WEST PALM BEACH, Fla— On Monday, a Florida Senate Committee voted in favor of tougher background checks at gun shows when buying and selling from a private citizen. However, person to person sales not at places, like a gun show, would operate on an honor system that would only be given a closer look if a crime is committee with the weapon you sell to another person.
“So there’s a 4473 form which is a federal form that gets filled out either digitally or on paper,” said president of Guns & Range Training Center Alex Shkop.
Guns & Range Training Center in West Palm Beach says it’s required by law to use the form of all of its sales.
“We get penalized and we can be closed down by ATF if we don’t follow the rules. But as soon as you walk out of the store there’s no rules,” said Shkop.
Senate Bill 7028 is trying to close what many consider a loophole that right now doesn’t require person to person sales file any paperwork or do background checks. The bill passed a committee vote, but still needs approval by the house and senate before landing on Governor Desantis’s desk. It also requires private party sales at public places, like gun shows go through a background check.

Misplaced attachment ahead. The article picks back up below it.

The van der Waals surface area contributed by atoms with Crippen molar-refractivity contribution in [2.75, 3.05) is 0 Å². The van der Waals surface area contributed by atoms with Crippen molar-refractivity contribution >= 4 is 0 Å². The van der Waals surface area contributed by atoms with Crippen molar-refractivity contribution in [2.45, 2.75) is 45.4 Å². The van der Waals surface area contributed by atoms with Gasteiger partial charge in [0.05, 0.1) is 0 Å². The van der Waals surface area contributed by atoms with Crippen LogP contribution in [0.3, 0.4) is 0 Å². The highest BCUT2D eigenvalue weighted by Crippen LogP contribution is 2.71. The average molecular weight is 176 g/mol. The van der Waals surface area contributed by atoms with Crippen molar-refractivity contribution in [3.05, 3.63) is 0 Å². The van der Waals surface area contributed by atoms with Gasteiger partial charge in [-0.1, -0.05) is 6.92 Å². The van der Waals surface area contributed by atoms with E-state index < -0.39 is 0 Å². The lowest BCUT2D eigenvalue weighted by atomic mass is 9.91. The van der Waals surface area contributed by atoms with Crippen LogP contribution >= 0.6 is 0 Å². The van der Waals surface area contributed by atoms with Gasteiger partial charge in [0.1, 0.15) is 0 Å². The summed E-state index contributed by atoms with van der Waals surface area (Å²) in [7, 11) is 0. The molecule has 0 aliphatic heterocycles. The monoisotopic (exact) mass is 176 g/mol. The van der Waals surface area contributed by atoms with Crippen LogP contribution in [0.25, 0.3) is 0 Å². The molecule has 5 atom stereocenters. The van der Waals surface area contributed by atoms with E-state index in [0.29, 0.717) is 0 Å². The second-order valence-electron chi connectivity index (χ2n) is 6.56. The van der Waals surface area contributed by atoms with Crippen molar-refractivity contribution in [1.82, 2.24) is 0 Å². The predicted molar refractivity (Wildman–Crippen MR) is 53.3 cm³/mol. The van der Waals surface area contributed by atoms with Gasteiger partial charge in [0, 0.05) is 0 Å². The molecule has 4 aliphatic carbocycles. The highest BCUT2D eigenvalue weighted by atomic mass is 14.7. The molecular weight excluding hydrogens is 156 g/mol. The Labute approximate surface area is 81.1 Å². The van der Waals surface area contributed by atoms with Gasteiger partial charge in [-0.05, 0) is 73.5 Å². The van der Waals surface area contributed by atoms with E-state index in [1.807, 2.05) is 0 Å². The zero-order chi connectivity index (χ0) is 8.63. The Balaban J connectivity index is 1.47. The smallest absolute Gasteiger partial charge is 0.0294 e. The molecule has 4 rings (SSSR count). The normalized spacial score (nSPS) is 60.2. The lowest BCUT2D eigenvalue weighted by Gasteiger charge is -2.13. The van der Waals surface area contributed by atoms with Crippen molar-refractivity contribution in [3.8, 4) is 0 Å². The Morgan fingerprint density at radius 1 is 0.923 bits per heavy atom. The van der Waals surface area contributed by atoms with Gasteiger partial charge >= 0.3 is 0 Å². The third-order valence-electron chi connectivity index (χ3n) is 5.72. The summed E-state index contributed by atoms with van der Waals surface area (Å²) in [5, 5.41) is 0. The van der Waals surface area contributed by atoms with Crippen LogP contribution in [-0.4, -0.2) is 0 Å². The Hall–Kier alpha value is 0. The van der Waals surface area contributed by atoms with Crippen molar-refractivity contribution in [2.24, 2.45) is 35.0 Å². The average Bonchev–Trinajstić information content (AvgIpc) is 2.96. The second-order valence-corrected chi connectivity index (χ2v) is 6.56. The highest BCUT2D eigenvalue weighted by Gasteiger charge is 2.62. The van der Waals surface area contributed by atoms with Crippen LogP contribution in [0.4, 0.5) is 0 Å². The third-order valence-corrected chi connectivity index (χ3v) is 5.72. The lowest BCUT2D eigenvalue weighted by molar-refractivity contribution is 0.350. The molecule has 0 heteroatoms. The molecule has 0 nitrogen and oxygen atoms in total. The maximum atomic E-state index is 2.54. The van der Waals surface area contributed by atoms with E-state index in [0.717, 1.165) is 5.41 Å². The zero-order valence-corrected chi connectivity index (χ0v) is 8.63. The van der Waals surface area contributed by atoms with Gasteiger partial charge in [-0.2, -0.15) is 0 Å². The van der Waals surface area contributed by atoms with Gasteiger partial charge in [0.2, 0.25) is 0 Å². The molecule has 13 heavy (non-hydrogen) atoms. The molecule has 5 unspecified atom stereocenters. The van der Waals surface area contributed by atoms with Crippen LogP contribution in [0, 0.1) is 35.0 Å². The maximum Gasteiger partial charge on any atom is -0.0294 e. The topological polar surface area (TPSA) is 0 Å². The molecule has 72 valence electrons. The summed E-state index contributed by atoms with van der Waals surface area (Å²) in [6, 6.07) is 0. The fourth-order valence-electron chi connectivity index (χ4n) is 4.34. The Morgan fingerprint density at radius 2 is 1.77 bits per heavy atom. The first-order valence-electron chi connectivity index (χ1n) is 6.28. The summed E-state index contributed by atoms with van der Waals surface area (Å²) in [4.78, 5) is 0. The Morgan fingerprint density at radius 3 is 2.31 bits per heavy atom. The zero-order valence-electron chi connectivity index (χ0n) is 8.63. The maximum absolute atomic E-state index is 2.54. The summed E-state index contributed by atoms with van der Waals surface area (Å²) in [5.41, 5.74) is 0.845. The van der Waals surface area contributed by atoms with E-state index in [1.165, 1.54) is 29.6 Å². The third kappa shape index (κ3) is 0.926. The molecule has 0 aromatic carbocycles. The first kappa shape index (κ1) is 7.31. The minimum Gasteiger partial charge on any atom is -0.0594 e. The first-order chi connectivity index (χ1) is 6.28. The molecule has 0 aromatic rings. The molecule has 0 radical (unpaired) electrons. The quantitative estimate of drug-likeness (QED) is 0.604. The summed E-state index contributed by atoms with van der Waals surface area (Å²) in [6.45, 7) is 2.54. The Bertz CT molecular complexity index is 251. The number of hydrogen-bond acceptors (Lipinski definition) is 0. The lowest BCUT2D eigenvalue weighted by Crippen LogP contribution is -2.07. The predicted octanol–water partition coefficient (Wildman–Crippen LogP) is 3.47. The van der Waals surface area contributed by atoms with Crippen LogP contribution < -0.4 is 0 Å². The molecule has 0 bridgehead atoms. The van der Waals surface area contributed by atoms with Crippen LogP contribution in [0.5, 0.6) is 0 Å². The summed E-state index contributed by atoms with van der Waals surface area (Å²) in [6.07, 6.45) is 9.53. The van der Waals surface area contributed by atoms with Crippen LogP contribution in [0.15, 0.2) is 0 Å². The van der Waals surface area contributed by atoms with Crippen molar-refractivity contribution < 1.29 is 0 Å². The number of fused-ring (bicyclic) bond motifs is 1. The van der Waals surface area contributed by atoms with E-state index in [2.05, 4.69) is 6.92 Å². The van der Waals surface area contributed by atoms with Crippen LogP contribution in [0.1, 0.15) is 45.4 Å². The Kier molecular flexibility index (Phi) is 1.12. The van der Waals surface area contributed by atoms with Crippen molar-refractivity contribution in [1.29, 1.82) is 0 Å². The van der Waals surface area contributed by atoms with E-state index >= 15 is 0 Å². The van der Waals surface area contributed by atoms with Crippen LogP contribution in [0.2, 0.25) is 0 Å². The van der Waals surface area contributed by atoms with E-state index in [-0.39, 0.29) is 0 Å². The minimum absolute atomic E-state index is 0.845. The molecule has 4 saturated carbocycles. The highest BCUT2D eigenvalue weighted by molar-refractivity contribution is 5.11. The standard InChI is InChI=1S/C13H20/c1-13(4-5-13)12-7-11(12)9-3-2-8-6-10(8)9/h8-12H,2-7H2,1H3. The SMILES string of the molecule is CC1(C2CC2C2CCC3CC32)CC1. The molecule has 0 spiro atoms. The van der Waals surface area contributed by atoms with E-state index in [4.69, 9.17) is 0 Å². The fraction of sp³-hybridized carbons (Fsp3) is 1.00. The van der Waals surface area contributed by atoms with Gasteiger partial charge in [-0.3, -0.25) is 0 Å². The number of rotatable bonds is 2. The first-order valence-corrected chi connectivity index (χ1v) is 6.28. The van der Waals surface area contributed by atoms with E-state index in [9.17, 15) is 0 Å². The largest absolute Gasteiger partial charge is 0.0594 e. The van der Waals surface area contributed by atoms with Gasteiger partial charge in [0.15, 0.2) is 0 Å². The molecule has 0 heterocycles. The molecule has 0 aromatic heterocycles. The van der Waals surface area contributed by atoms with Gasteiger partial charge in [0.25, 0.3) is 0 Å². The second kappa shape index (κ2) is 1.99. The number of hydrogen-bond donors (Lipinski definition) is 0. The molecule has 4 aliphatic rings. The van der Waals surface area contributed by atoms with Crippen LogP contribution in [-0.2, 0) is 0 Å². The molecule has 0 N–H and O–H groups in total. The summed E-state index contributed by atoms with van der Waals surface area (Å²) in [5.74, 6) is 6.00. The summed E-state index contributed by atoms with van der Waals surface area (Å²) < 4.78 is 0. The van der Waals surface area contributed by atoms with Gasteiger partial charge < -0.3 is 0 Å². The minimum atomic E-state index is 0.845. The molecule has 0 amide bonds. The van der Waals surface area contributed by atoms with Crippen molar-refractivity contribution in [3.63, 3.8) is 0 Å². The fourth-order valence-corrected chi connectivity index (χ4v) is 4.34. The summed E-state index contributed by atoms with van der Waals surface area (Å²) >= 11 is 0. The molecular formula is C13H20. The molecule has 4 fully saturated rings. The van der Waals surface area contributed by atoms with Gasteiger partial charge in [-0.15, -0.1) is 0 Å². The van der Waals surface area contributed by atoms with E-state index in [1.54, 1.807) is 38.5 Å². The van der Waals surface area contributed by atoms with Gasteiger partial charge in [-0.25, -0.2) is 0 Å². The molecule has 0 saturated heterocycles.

“As a criminal defense attorney in West Palm Beach I don’t think that any more rights should be restricted especially the second amendment,” said attorney Marc Reiner.
Those against the bill feel it’s too controlling and strips people of their gun rights. If you’re caught not filling out the form during a private transaction you can face second degree misdemeanor charges and up to 60 days in jail.
Other requirements in the bill include:
Loaded firearms be securely stored to prevent anyone under 18 from accessing them
Paramedics and other emergency medical workers report to police people who are a danger to themselves or the public
Assign the Florida Department of Law Enforcement to create a statewide threat assessment system to prevent active shooters
“I think it would be dangerous because people are simply just not trained enough to take on that responsibility so it opens up a big can of worms,” said Shkop.
The measure is expected to be heavily debated during the 2020 Florida Legislative session, which started on Tuesday.